I don’t know if we are becoming more sensitive to this kind of pressure. It’s natural for fathers to look upon sons as extensions of themselves. That’s why every so often you get a Pete Maravich or a Todd Marinovich or an Eric Lindros or a Jimmy Piersall. And as women’s sports continue to grow, I think you’ll see more daughters go though what those guys endured.
Pete’s mother was a severely depressed woman whose life ended in suicide. Did you come away with any opinions on the degree to which Pete’s demons may have been genetic?
They very well may have been. Perhaps the combination of the right psychiatrist with the correct drugs could have provided some relief. Then again, Pete did achieve some real peace when he found God after his career was over. As one of his former teammates told me: “Whatever gets you through to the other side.”
How and when did Pete die and what has happened to his family since his death?
There are two artery systems that feed the heart. Pete was born without one of them. Most people born like this don’t live past 20. Pete was 40 when he dropped dead while playing a pickup game in a church in Pasadena.
It’s been tough for the family. Living in Louisiana, his two sons have had to grow up with a kind of ghost.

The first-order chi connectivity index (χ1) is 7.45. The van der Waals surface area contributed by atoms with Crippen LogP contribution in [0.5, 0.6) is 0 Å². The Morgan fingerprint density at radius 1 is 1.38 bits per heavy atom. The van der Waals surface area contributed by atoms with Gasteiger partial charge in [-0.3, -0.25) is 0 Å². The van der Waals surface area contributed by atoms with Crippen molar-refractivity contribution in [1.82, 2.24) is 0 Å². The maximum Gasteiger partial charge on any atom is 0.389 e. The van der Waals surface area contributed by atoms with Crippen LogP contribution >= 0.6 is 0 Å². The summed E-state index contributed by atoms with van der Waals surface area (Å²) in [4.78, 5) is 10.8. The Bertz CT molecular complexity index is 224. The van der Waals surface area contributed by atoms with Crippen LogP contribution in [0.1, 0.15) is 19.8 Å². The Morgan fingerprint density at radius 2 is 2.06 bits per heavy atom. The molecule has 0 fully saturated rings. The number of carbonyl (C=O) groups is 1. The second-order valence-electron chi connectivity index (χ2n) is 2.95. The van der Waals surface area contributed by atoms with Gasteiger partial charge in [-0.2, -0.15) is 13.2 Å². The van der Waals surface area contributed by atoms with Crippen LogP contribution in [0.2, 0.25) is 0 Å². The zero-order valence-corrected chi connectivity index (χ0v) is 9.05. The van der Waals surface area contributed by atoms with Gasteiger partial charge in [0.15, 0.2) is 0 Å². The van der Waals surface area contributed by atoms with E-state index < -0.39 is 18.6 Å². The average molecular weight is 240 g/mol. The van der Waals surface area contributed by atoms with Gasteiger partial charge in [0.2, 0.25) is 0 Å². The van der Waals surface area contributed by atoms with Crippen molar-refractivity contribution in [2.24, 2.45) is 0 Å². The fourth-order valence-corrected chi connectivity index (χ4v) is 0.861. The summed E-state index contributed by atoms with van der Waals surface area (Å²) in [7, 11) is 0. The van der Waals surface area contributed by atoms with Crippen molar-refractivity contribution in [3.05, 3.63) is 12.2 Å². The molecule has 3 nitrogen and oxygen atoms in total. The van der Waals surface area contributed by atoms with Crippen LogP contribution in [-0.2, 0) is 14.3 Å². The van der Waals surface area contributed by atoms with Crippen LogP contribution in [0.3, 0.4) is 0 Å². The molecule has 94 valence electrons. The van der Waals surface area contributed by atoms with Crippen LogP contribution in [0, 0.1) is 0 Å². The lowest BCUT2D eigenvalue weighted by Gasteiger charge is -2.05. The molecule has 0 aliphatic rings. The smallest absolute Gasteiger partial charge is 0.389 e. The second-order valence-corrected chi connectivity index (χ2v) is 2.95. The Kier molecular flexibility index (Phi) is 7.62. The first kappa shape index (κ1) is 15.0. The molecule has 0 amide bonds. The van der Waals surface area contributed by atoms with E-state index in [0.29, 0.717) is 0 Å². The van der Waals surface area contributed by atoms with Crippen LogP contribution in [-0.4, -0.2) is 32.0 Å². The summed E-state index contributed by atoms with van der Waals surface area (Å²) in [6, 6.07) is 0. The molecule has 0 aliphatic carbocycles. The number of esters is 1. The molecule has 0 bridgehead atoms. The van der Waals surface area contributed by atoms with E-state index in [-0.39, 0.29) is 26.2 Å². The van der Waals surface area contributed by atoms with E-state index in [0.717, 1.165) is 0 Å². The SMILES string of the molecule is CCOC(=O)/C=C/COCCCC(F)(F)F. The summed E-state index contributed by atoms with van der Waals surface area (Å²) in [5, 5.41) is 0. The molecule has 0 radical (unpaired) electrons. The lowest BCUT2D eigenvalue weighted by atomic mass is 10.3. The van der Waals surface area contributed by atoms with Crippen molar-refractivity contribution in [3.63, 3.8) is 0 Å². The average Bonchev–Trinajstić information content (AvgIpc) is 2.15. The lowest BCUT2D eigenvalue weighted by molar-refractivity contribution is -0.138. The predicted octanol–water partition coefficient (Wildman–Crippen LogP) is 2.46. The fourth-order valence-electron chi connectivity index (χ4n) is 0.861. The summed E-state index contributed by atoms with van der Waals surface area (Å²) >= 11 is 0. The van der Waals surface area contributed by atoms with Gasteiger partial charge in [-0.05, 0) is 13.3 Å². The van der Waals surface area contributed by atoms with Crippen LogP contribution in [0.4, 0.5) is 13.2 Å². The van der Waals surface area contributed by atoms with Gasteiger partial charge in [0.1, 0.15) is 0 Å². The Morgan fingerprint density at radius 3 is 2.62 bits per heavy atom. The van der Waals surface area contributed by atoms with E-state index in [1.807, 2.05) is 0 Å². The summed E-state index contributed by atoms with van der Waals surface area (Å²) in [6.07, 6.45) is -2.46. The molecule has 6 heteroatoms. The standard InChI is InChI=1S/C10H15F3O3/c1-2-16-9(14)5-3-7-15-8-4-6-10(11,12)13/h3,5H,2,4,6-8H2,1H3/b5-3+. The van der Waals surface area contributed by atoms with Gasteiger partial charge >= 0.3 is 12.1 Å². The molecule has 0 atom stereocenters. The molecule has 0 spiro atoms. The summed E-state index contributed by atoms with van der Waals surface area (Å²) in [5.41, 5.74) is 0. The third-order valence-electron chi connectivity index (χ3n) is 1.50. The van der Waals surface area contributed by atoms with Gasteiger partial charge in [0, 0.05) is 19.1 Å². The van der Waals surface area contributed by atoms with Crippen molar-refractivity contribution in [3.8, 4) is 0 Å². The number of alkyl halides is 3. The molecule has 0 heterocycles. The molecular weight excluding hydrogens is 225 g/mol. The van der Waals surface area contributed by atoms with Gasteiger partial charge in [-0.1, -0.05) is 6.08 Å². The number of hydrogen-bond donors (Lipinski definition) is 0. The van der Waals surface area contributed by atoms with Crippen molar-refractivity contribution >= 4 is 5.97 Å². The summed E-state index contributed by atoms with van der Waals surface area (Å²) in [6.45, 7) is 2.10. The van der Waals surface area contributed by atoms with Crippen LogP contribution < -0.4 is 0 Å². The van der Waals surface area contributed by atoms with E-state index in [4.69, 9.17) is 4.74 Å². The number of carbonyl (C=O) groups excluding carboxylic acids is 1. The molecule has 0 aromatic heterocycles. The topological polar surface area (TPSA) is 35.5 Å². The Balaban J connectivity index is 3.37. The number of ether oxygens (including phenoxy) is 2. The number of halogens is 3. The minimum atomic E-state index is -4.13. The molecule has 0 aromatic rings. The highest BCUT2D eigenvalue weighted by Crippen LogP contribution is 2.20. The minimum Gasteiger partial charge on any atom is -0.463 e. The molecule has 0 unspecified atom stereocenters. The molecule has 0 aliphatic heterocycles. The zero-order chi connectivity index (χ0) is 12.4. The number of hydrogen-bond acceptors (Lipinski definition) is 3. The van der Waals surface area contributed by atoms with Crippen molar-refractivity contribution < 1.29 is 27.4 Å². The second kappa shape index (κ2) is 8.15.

The affection people feel for Pete Maravich seems only to have grown long after his playing days. How do you explain that?
People who saw him play don’t forget. Kids who’ve heard about him want to know more.
There’s something about the things he could do with a basketball that continues to resonate with basketball fans. It cuts across generations. I mean, check out the clips on You Tube. Just look at the guy.
  • chuck

    I saw him play all 3 years at LSU.
    totally unreal with the ball in his hands. nobody like him.

  • Rick Penrod

    Mark-
    What a truly amazing book on Pistol Pete. I just loved the book and have read it twice and am on the third go around. Alot of new information about Pete that are not in past books on him. I have several pictures taken with Pete in and out of his Jazz uniform. If you would like a picture I can mail it to you. They were taken between 1976-1979. Again, great book- compliments to you!
    Rick Penrod
    Columbus, Ohio

  • http://www.google.com Joshua Ross

    I have alot of respect for pete because ever since i read the story i was amazed by what he lived his life.

  • Donn Johnson

    Mr. Kriegel,

    Thanks for the hard work you put into the writing the book. It was a very emotional read for me personally. The guy really carried a burden and, in the end, deserved more respect.

    Is there any way to purchase a copy of the photo you had in the book showing Mr. Maravich sitting in front of his locker after his final loss to Kentucky? This is a very powerful photo. I would like to obtain an enlarged copy for framing if at all possible.

    Thank you and God bless you.

    Sincerely,

    Donn Johnson

  • Russ Stokes

    I just finished reading the book. When I was younger I was a bit of a basketball nut and remembered when the sports news started to talk about a skinny kid that was scoring 44 pts a game. I had the opportunity to see a game between New Orleans and the Baltimore Bullets. I was totally amazed at what the “Pistol” could do. Too bad he never went to the ABA, I think he would have averaged 50 pts a game and the fans would have loved him and his skills would not have been suppressed by “old school coaches”.